The situation in Bahrain has escalated, while I have to admit to having tuned out over the last week or so. Perhaps, not coincidentally, events have escalated as the world turns its attention to the devastation in Japan. Then I receive random emails from my mum that include the words, 'rubber bullets, tanks, beatings, curfew, Martial Law, explosions' and so on. It is hard to imagine the Bahrain I once knew, is now virtually paralysed.
History is what's happening, as they say.
While my sympathies are with the people on the street, it saddens me that the entire opposition will be put to blame for every fucked up move some angry kid takes against their perceived enemy. Meanwhile, many people are conveniently disregarding, who originally instigated the violence and more importantly the history of the power structure and abuse of power in this country that is fueling such actions. These events have been a long-time coming. There is inevitably a lot of bottled up anger. It is not my place to tell young Bahrainis on the streets to take the high road or 'turn the other cheek' but I do hope they see that ultimately they'll gain more sympathy and progress their cause further, if they do.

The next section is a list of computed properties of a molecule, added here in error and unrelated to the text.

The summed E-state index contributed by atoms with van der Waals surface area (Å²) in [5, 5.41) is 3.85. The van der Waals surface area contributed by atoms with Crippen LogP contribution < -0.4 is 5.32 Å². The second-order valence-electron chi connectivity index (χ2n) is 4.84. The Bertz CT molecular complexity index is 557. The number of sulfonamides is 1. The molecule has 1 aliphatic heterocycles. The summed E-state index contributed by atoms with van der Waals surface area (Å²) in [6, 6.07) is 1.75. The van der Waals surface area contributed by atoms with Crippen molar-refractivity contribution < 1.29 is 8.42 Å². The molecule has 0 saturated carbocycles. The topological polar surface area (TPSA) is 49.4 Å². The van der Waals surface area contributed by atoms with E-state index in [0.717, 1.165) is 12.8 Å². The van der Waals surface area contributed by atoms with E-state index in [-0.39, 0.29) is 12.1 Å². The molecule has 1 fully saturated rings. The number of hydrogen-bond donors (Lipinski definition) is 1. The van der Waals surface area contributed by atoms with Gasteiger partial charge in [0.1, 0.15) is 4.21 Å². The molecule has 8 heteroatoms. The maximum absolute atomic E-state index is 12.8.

At the same time it is impossible to tell what actions are being carried out by who. Misdirected dissidents or agent-provocateurs....? My sense is pro-democracy activists understand all to well that they won't get very far if they try to fight their way to freedom with a violent struggle. Their strength lies in their numbers and their continued civil disobedience in the streets, as the world watches and the ruling regime tries to figure out what to do. At this point, the authorities are likely resorting to all manner of tactics to paint the opposition as violent extremists. Thankfully, the international media is not yet buying it.
I really hope Iran is not fueling any dissent in Bahrain. I hope the mobilization of Saudi and UAE armed forces won't push the dissidents towards fundamentalist Islam and Iran, polarizing people any further. It would be tragic if Bahrain became the battleground for Shi'a and Sunni or Arab and Persian to hash out their disputes once and for all. This has to remain a democratic struggle, a class struggle. There should be no room for ethnic and religious conflict in this struggle. Maybe that is what the Al-Khalifas are banking on?
Genuine Democratic progress is going to be messy. It is time for the West to acknowledge this. The days of the US and UK propping up totalitarian regimes who best serve their interests are over. The game is up.